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Asia Mason


Series of 6 digital collages, 2019
24 x 36 inches

For the past two years, I have been documenting my grandmothers’ past, including her journey from Trinidad and Tobago to Canada. This series, 201972, returns to the home my grandmother grew up in, and the home her mother built, examining how time has eroded the walls, but not their presence. These images are a compilation of self-portraiture and family archives. They contain letters and postcards from Trinidad when my grandmother first came to Canada—letters from her mother wishing her safe passage, and postcards from sisters and cousins updating her on life back home—generations of history and love that, once placed in my work, are given a new context. By fragmenting both myself and this archive, I show how I am directly connected to those who have come before me.

Mementos are what we choose to hold onto from our past as part of our identity—a staple of any family with roots overseas. One of the homes of my foremothers in this series still had family pictures up around the now-abandoned house.  It has since been torn down, while another home has been completely consumed by nature.

I believe that the Canadian tendency to make blanket statements on ‘multiculturalism’ distracts us from the realities of how people are treated due to their race, religion or gender. For years, the Canadian Domestic Scheme provided job opportunities to Caribbean women who wanted to come to Canada, but also subjected many of those women to physical and psychological abuse from their employers. The handwritten texts in my work are included to stress the importance of being able to connect with your family, however far they may be. Through the evolution from written letters to calling cards to instant messages, I want to show that it is important to connect with people who see you as a whole person and not as a believable guise for multiculturalism. I resist by keeping memories alive and by refusing to forget.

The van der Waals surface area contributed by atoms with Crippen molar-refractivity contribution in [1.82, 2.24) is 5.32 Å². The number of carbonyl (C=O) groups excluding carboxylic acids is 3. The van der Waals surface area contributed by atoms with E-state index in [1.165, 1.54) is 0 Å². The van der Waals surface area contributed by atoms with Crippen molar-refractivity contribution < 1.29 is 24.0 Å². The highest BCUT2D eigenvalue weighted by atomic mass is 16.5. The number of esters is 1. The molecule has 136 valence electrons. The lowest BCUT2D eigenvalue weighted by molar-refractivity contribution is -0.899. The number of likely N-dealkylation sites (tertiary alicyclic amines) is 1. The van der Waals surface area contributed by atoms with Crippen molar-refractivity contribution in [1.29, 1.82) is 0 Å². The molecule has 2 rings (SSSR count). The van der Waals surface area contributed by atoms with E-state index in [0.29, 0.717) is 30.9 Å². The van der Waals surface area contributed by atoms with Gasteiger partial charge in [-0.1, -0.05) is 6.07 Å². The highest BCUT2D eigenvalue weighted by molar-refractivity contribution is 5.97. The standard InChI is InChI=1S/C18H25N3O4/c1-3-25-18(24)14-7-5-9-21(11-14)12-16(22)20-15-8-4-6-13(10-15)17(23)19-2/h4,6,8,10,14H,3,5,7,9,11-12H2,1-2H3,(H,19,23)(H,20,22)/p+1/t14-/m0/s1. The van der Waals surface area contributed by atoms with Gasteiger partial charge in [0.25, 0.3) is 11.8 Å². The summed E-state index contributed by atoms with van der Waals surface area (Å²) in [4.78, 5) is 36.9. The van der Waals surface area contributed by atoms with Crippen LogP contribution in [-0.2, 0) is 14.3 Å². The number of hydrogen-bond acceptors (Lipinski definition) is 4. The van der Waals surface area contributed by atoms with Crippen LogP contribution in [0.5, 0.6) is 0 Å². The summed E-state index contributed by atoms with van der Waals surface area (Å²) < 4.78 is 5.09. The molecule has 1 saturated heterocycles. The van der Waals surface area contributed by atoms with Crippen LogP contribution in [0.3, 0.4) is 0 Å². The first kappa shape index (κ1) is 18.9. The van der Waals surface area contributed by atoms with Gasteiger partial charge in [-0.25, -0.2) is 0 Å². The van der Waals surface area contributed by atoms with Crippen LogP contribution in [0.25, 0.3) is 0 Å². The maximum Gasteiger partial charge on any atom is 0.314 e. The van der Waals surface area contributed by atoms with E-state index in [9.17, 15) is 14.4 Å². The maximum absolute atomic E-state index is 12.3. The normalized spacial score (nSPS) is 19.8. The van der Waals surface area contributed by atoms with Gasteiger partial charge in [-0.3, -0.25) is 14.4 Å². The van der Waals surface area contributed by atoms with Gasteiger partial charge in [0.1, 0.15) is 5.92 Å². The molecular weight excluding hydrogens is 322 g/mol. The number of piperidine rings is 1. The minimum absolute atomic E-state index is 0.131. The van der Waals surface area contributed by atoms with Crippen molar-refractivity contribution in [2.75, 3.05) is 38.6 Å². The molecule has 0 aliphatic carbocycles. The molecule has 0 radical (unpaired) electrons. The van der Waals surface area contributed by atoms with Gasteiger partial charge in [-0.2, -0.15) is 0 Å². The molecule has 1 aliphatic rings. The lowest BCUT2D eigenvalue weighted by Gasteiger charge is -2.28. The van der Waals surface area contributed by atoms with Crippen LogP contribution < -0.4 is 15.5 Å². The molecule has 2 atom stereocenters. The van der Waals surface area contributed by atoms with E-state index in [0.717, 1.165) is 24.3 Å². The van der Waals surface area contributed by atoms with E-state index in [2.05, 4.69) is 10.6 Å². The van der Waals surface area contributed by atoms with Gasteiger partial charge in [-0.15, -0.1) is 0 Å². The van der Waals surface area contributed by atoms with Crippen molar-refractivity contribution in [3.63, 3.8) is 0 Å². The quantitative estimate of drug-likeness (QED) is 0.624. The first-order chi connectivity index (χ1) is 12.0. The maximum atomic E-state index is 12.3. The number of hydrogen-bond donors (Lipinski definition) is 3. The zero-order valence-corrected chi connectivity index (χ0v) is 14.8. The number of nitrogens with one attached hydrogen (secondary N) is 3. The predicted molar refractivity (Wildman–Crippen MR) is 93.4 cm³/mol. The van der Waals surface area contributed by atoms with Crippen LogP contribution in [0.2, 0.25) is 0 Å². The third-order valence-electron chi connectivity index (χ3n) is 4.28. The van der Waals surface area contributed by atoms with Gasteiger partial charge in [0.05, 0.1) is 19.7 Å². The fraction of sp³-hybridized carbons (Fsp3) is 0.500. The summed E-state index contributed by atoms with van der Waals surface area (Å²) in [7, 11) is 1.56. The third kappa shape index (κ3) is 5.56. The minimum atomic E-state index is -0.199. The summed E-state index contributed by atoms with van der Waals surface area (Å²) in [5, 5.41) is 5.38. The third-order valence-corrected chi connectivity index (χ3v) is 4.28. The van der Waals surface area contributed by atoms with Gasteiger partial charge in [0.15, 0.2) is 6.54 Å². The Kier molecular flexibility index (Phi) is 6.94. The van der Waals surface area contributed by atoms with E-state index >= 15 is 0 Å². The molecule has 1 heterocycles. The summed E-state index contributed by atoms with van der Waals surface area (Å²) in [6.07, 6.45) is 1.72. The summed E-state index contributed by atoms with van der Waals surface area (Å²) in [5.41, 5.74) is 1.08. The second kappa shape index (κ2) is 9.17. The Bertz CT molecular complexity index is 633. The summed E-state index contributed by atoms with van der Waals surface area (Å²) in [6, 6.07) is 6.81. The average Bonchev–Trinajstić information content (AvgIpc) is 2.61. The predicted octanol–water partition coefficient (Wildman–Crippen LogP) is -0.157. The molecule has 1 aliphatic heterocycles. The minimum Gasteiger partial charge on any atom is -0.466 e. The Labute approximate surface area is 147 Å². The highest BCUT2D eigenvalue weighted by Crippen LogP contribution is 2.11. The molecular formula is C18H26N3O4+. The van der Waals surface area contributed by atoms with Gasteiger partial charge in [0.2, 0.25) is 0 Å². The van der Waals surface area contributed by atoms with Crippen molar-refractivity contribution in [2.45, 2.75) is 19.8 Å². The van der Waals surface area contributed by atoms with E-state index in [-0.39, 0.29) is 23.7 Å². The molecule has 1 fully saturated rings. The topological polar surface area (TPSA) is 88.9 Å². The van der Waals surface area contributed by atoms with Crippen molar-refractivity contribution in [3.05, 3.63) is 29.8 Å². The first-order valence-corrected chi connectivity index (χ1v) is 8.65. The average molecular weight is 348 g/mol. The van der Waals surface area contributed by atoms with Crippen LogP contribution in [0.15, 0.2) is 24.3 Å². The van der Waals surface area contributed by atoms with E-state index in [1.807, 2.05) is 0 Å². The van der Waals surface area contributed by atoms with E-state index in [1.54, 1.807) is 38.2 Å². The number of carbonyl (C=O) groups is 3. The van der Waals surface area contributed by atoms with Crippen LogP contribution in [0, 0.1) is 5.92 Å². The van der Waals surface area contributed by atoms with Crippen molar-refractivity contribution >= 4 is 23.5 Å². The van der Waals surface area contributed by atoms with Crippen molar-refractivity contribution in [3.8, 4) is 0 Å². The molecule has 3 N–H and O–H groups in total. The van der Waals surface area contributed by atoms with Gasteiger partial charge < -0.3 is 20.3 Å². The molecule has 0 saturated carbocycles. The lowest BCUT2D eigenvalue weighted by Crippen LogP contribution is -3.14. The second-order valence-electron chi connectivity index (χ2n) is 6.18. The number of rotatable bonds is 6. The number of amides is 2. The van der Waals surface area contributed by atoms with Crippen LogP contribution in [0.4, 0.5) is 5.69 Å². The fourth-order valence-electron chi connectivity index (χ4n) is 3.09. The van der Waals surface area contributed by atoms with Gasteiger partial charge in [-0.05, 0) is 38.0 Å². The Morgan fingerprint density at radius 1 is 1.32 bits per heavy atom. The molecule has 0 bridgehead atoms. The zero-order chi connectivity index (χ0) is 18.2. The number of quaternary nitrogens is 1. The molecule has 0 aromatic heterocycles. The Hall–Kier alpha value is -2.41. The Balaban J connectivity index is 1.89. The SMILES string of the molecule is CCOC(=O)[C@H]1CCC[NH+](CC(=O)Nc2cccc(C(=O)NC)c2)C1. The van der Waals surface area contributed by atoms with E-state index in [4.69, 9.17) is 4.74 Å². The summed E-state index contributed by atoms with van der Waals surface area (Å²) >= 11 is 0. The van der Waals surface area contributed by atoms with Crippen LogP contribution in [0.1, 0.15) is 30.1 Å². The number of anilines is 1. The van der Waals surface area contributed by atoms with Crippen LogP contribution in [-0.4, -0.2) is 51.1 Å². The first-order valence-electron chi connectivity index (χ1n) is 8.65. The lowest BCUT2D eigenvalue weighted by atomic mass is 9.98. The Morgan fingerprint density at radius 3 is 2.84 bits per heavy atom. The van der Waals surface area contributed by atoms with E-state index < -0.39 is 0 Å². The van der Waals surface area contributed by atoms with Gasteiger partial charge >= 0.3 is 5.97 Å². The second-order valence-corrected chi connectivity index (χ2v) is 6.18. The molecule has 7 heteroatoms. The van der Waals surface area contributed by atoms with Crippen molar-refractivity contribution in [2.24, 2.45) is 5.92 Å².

Asia Mason.
I am a visual artist and archivist from Montreal currently studying Photography at Dawson College. My parents and I are Canadian, and my grandparents emigrated from different parts of the Caribbean. My work is often a fusion between collected archives and my own created images. I use my projects as a way to learn more about both personal and collective history, and specifically about my family before and after coming to Canada.The archives in my work act as evidence of the love and connection that existed in my family, and that is still present today. Artists such as Lorna Simpson, Deana Lawson, Latoya Ruby Fraizer, and Carrie Mae Weems have all deeply influenced my creative style and goals. Much of their work—like my own—is about domestic relationships and connections to home, and the people we share those spaces with. To me, their work is evidence of the personal being political; also, that what happens in our intimate spaces and relationships is connected to a larger social and political structure. Growing up, my grandmother always ensured my sisters and I visited our family in Trinidad, so we would always know where we came from. That has also been a reason why archives and history are scattered throughout my personal work. Being raised by my mother, grandmother, and two older sisters, I make female subjectivity a focus in my work, and hope I can inspire others to look at their lives and their history, and do the same.